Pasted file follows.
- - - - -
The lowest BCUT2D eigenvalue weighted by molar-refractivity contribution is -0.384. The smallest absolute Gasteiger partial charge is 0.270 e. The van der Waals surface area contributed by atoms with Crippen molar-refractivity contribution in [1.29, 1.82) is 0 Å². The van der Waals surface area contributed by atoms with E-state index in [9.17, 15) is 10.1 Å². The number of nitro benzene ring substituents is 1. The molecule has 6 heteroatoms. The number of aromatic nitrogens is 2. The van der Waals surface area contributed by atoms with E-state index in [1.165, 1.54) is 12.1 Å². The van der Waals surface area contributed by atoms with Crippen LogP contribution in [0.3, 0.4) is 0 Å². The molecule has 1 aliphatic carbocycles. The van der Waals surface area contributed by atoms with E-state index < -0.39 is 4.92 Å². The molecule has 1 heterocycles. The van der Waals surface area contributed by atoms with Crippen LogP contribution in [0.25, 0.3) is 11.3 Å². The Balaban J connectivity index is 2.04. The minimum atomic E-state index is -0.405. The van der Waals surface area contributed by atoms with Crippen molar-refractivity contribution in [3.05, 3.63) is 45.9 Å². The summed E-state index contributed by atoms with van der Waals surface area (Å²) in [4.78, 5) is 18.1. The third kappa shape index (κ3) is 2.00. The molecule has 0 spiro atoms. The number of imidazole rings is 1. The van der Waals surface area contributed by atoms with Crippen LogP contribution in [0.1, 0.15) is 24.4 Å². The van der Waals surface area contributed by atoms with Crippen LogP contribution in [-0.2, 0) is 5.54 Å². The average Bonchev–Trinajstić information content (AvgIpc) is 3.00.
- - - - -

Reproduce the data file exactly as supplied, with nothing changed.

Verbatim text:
The lowest BCUT2D eigenvalue weighted by molar-refractivity contribution is -0.384. The smallest absolute Gasteiger partial charge is 0.270 e. The van der Waals surface area contributed by atoms with Crippen molar-refractivity contribution in [1.29, 1.82) is 0 Å². The van der Waals surface area contributed by atoms with E-state index in [9.17, 15) is 10.1 Å². The number of nitro benzene ring substituents is 1. The molecule has 6 heteroatoms. The number of aromatic nitrogens is 2. The van der Waals surface area contributed by atoms with E-state index in [1.165, 1.54) is 12.1 Å². The van der Waals surface area contributed by atoms with Crippen LogP contribution in [0.3, 0.4) is 0 Å². The molecule has 1 aliphatic carbocycles. The van der Waals surface area contributed by atoms with E-state index < -0.39 is 4.92 Å². The molecule has 1 heterocycles. The van der Waals surface area contributed by atoms with Crippen LogP contribution in [0.25, 0.3) is 11.3 Å². The Balaban J connectivity index is 2.04. The minimum atomic E-state index is -0.405. The van der Waals surface area contributed by atoms with Crippen molar-refractivity contribution in [3.05, 3.63) is 45.9 Å². The summed E-state index contributed by atoms with van der Waals surface area (Å²) in [4.78, 5) is 18.1. The third kappa shape index (κ3) is 2.00. The molecule has 0 spiro atoms. The number of imidazole rings is 1. The van der Waals surface area contributed by atoms with Crippen LogP contribution in [0.1, 0.15) is 24.4 Å². The van der Waals surface area contributed by atoms with Crippen LogP contribution in [-0.2, 0) is 5.54 Å². The average Bonchev–Trinajstić information content (AvgIpc) is 3.00.